After announcing bounty, authorities raid exiled Hong Kong activist’s family home

Hong Kong activist Nathan Law at a vigil pictured outside the Chinese embassy in London in June to mark the anniversary of the 1989 Tiananmen Square massacre. Image: Kin Cheung/AP

By Yungdung Tsomo

DHARAMSALA, 14 July: Hong Kong Police have raided the family home of Nathan Law, a UK-based pro-democracy activist on Tuesday morning as China exercises translational repression yet again against dissidents. 

According to the Guardian, Hong Kong police raided the family home of Nathan Law, on suspicion of financial aid to persons involved in endangering the National Security Law. 

Following the raid, authorities have taken both the parents and brother of the exiled Hong Kong activist for questioning. 

A Hong Kong police spokesman has told the Guardian that Law’s family members were “suspected of assisting persons wanted by police [for continuing to] commit acts and engage in activities that endanger national security.”

While the authorities are yet to make any arrests over the matter, the spokesman added that “Investigation is underway and further operations, including arrest, may be made,”

The raid took place on the heels of the authorities issuing “a HK$1m (£99,100; US$127,800) bounties for the arrest of Law and seven other activists.

Law, a former pro-democracy activist who fled Hong Kong for the UK in 2020 where he was granted political asylum, has said in the report that: “I can firmly declare that the involved parties have no financial connection with me, and my work is totally unrelated to them. The idea of ‘getting assistance from them’ is completely absurd.”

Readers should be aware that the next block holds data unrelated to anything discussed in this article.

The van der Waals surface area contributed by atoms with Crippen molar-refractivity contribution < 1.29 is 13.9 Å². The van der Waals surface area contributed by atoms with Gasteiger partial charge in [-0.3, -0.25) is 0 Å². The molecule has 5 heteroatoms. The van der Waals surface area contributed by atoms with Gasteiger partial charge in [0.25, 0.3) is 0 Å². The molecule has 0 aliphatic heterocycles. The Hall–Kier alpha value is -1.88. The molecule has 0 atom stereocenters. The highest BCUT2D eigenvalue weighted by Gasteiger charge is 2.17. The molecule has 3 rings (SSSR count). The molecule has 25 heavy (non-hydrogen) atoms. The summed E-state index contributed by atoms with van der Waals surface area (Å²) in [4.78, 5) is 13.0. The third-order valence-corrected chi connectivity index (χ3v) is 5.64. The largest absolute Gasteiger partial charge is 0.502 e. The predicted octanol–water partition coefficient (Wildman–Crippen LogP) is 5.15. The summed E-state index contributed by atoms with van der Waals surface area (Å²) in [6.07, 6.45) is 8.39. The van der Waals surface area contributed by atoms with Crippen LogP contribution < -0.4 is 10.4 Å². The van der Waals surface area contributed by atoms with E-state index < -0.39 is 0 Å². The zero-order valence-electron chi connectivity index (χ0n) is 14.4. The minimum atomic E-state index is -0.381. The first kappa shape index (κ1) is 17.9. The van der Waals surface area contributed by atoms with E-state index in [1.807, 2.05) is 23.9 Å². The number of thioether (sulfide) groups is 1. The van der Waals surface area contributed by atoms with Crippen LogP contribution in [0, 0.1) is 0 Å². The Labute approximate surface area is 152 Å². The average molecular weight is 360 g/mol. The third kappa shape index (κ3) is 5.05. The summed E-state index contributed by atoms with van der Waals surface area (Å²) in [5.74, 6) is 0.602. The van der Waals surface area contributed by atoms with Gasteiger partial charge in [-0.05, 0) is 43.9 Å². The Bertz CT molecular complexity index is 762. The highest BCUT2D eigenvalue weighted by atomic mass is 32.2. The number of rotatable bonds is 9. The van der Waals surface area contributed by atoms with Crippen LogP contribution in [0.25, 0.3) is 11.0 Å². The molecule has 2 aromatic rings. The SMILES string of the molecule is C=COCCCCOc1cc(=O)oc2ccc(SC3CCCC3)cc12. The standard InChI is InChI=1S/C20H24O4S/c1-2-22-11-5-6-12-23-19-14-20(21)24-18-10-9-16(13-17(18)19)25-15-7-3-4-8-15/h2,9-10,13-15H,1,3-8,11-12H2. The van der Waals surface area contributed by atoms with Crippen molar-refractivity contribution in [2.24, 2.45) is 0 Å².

Earlier this month, Hong Kong authorities issued arrest warrants for the eight Hong Kong activists in exile for colluding with the foreign force, a charge under Hong Kong’s draconian security law which was imposed three years ago after widespread pro-democracy protests took place in the former British territory in 2019. 

The countries like the UK, Australia and the US where the activists have sought asylum have not signed extradition treaties with China, hence they have condemned the order from Hong Kong authorities. However, China has accused the UK and other nations of protecting ‘fugitives’.

Since the announcement of the bounty, at least five people with connections to the activists have been arrested.

Additionally, the authorities have maintained that they “do not rule out the possibility that more arrests will be made”.

Tibetan Centre for Human Rights and Democracy,  a Dharamsala-based rights group has condemned China for the transnational repression that the group maintains Tibetans are often subjected to by the Chinese authorities.

“The plight endured by pro-democracy activists from Hong Kong, bearing a striking resemblance to the challenges faced by exiled Tibetans. Tibetans residing in the diaspora have long been intimidated by threatening to harm their families in Tibet if discovered engaging in any activities related to Tibet and Tibetan human rights abroad,” read a statement issued by the TCHRD on their official Facebook handle.

China often employs the tactic of threat and intimidation to control and root out dissent as it rules with an iron grip – in Tibet, East Turkistan and Mongolia- the countries under its occupation.    

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